Brookfield's infrastructure assets include a major Australian railway and coal terminal and several European ports.[19][20][21] It used to control such major Canadian companies as Noranda Inc., Falconbridge Limited, John Labatt, Royal Trust, MacMillan Bloedel and London Life.[22]


J. Bruce Flatt is senior managing partner and chief executive officer. Mr. Flatt was appointed to this position in February 2002 after having served as chief executive officer of Brookfield Properties since 2000.[22][23] He was trained as an accountant at Clarkson, Gordon and Company, which is now part of Ernst & Young.[18] As of fiscal year 2014, his basic compensation was $6.65 million.[24]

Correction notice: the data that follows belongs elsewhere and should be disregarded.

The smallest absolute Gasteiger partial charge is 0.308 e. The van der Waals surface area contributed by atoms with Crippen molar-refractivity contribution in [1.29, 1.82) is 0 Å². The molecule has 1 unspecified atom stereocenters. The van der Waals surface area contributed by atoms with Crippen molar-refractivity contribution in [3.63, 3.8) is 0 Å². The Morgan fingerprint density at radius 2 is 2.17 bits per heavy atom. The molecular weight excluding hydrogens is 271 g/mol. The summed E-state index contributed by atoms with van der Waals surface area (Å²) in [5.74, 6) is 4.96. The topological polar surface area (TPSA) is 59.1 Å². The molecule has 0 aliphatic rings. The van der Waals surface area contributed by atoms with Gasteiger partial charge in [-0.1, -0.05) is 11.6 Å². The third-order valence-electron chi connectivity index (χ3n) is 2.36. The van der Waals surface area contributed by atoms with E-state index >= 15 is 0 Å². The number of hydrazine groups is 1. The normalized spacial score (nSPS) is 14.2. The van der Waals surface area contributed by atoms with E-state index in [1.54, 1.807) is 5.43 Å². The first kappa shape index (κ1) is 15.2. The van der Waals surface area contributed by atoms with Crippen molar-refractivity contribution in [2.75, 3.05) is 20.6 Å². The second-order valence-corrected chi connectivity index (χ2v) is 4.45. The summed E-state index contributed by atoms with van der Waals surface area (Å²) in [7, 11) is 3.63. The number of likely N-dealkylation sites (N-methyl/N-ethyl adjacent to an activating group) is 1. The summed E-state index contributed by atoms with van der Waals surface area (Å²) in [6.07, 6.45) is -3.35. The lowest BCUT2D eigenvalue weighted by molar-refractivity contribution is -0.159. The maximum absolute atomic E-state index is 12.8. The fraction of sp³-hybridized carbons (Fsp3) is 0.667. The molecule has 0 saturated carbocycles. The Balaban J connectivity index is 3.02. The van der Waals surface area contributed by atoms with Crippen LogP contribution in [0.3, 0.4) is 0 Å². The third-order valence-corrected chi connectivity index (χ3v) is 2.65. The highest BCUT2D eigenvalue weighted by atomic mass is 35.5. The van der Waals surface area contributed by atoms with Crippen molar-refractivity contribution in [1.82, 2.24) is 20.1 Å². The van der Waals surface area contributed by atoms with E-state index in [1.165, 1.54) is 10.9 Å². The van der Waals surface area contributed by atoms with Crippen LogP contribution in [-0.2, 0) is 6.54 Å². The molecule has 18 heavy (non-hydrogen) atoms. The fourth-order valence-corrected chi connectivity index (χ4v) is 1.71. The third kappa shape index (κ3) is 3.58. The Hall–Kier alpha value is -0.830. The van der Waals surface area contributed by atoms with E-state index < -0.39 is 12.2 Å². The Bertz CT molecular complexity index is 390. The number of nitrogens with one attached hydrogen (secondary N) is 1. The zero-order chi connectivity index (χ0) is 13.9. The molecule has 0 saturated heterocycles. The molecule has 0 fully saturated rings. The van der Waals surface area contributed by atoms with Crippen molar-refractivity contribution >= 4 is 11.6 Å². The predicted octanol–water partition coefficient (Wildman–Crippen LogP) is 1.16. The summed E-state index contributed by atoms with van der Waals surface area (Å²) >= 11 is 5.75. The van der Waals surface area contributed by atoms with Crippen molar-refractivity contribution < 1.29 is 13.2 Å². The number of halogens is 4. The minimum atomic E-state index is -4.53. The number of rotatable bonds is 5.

Mr. Flatt is senior managing partner and chief executive officer of the corporation, and on behalf of the corporation is the chairman and a director of General Growth Properties Incorporated. Mr. Flatt previously served as a board member to Fraser Papers and Norbord Incorporated.[24] Mr. Flatt holds a business degree from the University of Manitoba.[18]



In 1899 the São Paulo Railway, Light and Power Company was founded by William Mackenzie, Frederick Stark Pearson and others. (The word "Railway" would later be changed to "Tramway.")

In 1904 the Rio de Janeiro Tramway, Light and Power Company was founded by Mackenzie's group.[25]

In 1912 Brazilian Traction, Light and Power Company Limited was incorporated in Toronto as a public company to develop hydro-electric power operations and other utility services in Brazil, becoming a holding company for the two previous companies.[26]